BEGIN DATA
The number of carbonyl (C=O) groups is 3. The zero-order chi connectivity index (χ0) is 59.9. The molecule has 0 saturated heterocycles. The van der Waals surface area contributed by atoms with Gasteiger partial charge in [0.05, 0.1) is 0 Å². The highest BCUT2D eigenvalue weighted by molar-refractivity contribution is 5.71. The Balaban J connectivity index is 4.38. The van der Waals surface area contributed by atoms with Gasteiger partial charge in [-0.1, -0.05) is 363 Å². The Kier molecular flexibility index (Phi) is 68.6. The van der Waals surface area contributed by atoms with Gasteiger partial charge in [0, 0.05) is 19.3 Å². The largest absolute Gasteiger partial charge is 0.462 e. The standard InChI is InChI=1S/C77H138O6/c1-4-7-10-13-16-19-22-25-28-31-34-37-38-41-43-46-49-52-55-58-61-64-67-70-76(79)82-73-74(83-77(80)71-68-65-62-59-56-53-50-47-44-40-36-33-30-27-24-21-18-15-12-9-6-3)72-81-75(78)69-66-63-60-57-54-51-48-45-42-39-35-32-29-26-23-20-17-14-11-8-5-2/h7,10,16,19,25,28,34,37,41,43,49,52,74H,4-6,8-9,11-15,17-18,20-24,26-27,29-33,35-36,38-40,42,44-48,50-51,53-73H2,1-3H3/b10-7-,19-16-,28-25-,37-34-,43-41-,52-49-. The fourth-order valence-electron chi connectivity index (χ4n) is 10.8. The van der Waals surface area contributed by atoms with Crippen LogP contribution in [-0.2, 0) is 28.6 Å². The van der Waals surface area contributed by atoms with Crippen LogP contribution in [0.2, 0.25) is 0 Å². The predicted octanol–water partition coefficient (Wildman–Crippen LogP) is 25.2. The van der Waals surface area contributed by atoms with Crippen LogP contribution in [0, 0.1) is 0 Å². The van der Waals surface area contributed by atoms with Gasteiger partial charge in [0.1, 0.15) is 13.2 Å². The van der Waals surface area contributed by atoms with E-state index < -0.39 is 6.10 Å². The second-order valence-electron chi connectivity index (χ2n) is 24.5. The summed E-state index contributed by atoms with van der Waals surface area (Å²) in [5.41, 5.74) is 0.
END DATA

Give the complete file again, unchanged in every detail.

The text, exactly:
The number of carbonyl (C=O) groups is 3. The zero-order chi connectivity index (χ0) is 59.9. The molecule has 0 saturated heterocycles. The van der Waals surface area contributed by atoms with Gasteiger partial charge in [0.05, 0.1) is 0 Å². The highest BCUT2D eigenvalue weighted by molar-refractivity contribution is 5.71. The Balaban J connectivity index is 4.38. The van der Waals surface area contributed by atoms with Gasteiger partial charge in [-0.1, -0.05) is 363 Å². The Kier molecular flexibility index (Phi) is 68.6. The van der Waals surface area contributed by atoms with Gasteiger partial charge in [0, 0.05) is 19.3 Å². The largest absolute Gasteiger partial charge is 0.462 e. The standard InChI is InChI=1S/C77H138O6/c1-4-7-10-13-16-19-22-25-28-31-34-37-38-41-43-46-49-52-55-58-61-64-67-70-76(79)82-73-74(83-77(80)71-68-65-62-59-56-53-50-47-44-40-36-33-30-27-24-21-18-15-12-9-6-3)72-81-75(78)69-66-63-60-57-54-51-48-45-42-39-35-32-29-26-23-20-17-14-11-8-5-2/h7,10,16,19,25,28,34,37,41,43,49,52,74H,4-6,8-9,11-15,17-18,20-24,26-27,29-33,35-36,38-40,42,44-48,50-51,53-73H2,1-3H3/b10-7-,19-16-,28-25-,37-34-,43-41-,52-49-. The fourth-order valence-electron chi connectivity index (χ4n) is 10.8. The van der Waals surface area contributed by atoms with Crippen LogP contribution in [-0.2, 0) is 28.6 Å². The van der Waals surface area contributed by atoms with Crippen LogP contribution in [0.2, 0.25) is 0 Å². The predicted octanol–water partition coefficient (Wildman–Crippen LogP) is 25.2. The van der Waals surface area contributed by atoms with Crippen LogP contribution in [0, 0.1) is 0 Å². The van der Waals surface area contributed by atoms with Gasteiger partial charge in [0.1, 0.15) is 13.2 Å². The van der Waals surface area contributed by atoms with E-state index < -0.39 is 6.10 Å². The second-order valence-electron chi connectivity index (χ2n) is 24.5. The summed E-state index contributed by atoms with van der Waals surface area (Å²) in [5.41, 5.74) is 0.